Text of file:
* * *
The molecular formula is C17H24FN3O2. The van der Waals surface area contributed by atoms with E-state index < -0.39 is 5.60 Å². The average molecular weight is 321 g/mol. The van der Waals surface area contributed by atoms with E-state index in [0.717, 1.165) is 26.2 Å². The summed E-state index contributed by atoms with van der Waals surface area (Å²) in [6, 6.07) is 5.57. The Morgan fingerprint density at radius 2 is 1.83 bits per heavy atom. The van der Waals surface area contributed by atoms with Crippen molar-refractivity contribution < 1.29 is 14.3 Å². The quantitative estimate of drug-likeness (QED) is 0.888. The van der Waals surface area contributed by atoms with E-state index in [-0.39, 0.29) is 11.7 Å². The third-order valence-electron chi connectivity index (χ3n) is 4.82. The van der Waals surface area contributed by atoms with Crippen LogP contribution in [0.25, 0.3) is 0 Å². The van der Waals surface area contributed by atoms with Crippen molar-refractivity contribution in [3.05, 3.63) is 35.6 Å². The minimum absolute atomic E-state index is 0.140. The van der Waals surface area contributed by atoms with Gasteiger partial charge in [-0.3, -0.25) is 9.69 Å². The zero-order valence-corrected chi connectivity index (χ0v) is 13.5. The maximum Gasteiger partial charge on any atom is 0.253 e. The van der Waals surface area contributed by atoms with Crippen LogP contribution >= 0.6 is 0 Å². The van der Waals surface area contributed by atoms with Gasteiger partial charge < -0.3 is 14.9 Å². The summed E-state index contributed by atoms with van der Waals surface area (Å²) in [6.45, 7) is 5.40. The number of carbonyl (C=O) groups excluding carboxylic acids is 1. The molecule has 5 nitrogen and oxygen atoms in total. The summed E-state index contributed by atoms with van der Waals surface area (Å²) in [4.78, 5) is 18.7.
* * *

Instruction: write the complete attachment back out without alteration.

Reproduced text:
The molecular formula is C17H24FN3O2. The van der Waals surface area contributed by atoms with E-state index < -0.39 is 5.60 Å². The average molecular weight is 321 g/mol. The van der Waals surface area contributed by atoms with E-state index in [0.717, 1.165) is 26.2 Å². The summed E-state index contributed by atoms with van der Waals surface area (Å²) in [6, 6.07) is 5.57. The Morgan fingerprint density at radius 2 is 1.83 bits per heavy atom. The van der Waals surface area contributed by atoms with Crippen molar-refractivity contribution < 1.29 is 14.3 Å². The quantitative estimate of drug-likeness (QED) is 0.888. The van der Waals surface area contributed by atoms with E-state index in [-0.39, 0.29) is 11.7 Å². The third-order valence-electron chi connectivity index (χ3n) is 4.82. The van der Waals surface area contributed by atoms with Crippen LogP contribution in [0.25, 0.3) is 0 Å². The van der Waals surface area contributed by atoms with Crippen molar-refractivity contribution in [3.05, 3.63) is 35.6 Å². The minimum absolute atomic E-state index is 0.140. The van der Waals surface area contributed by atoms with Gasteiger partial charge in [-0.3, -0.25) is 9.69 Å². The zero-order valence-corrected chi connectivity index (χ0v) is 13.5. The maximum Gasteiger partial charge on any atom is 0.253 e. The van der Waals surface area contributed by atoms with Crippen LogP contribution >= 0.6 is 0 Å². The van der Waals surface area contributed by atoms with Gasteiger partial charge < -0.3 is 14.9 Å². The summed E-state index contributed by atoms with van der Waals surface area (Å²) in [6.45, 7) is 5.40. The number of carbonyl (C=O) groups excluding carboxylic acids is 1. The molecule has 5 nitrogen and oxygen atoms in total. The summed E-state index contributed by atoms with van der Waals surface area (Å²) in [4.78, 5) is 18.7.